Lithium-ion batteries consist of two electrodes separated by a membrane suspended in a liquid electrolyte. The cathode is typically made of lithium transition metal oxide based compounds and generates lithium ions from its lattice (crystal structure). The anode material is graphitic carbon, which can also store the ions in its lattice. The structure and chemical nature of the anode materials are such that the incoming lithium ions get lodged and dislodged in the lattice spaces (a process called intercalation) during the charging-discharging cycles. Positive and negative current-carrying terminals connect to the electrodes from which current is drawn. 

 A graphic representation of the lithium-ion battery (L); lab-scale testing of the next-generation battery (images courtesy, Prof Mukhopadhyay)

During the charging cycle, the cathode generates lithium ions which permeate through the separator membrane and get lodged in the lattice of the anode. The electrons run through the external circuit and build up the battery charge. In the discharge cycle, the reverse happens, and the lithium ions travel back to the cathode to combine chemically.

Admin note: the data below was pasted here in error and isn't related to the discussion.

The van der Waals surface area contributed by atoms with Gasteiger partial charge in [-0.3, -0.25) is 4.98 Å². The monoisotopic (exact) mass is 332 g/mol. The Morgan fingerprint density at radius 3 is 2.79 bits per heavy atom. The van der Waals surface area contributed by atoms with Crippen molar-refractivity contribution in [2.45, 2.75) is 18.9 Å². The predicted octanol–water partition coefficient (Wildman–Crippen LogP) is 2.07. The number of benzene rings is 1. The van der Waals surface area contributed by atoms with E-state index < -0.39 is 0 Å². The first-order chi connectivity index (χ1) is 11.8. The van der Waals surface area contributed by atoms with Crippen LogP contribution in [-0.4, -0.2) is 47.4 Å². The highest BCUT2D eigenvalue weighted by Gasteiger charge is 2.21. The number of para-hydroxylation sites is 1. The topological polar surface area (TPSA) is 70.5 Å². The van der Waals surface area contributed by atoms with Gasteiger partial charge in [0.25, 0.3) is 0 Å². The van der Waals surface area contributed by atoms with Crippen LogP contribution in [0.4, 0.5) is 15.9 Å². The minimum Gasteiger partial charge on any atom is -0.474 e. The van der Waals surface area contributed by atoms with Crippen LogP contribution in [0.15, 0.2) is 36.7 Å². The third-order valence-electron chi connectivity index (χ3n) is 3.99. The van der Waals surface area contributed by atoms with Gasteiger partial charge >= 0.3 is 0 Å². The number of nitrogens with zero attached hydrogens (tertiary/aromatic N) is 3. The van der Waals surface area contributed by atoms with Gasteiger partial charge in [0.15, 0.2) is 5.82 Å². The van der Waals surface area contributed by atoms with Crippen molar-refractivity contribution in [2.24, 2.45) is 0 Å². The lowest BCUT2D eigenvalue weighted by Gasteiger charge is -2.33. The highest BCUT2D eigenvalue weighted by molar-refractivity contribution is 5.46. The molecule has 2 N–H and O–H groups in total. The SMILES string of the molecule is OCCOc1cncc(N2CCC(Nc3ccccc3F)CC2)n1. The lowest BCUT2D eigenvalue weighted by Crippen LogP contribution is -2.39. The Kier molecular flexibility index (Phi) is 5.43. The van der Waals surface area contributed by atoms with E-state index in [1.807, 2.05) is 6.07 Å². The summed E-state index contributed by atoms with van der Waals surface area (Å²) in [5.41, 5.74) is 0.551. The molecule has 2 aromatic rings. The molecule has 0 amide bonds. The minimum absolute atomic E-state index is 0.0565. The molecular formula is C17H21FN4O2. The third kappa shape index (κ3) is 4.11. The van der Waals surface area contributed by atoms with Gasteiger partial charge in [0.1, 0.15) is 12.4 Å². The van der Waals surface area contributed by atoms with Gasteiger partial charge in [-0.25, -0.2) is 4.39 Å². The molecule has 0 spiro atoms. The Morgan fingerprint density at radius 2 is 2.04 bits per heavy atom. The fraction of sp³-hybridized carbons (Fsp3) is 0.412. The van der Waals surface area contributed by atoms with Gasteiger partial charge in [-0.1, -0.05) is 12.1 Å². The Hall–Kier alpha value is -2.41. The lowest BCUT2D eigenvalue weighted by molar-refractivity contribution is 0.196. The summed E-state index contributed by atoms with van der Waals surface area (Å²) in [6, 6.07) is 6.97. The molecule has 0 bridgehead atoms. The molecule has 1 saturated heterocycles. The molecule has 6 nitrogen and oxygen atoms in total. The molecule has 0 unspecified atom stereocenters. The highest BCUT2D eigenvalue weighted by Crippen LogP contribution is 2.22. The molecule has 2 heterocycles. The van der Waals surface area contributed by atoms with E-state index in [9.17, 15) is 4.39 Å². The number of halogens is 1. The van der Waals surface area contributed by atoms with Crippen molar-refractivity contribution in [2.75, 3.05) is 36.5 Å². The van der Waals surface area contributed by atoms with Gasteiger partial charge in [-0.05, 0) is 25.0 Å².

The current lithium ion battery systems have some inherent drawbacks, such as short lifespan of the battery (due to degradation of the cell components), slow charging/discharging rates, possible short circuiting of the cell (causing operational and safety hazards) and usage of inflammable and hazardous chemicals. The problems faced with the current battery systems lie in the materials used and their operational conditions, says Prof Mukhopadhyay. “Rapid charging-discharging cycles can make the materials structurally unstable, especially, if we try to draw more lithium out of the cathode lattice and push more lithium into the anode lattice. It also exacerbates mechanical stresses in the confined space of the battery. These factors degrade the battery quickly in each charge-discharge cycle,” he adds.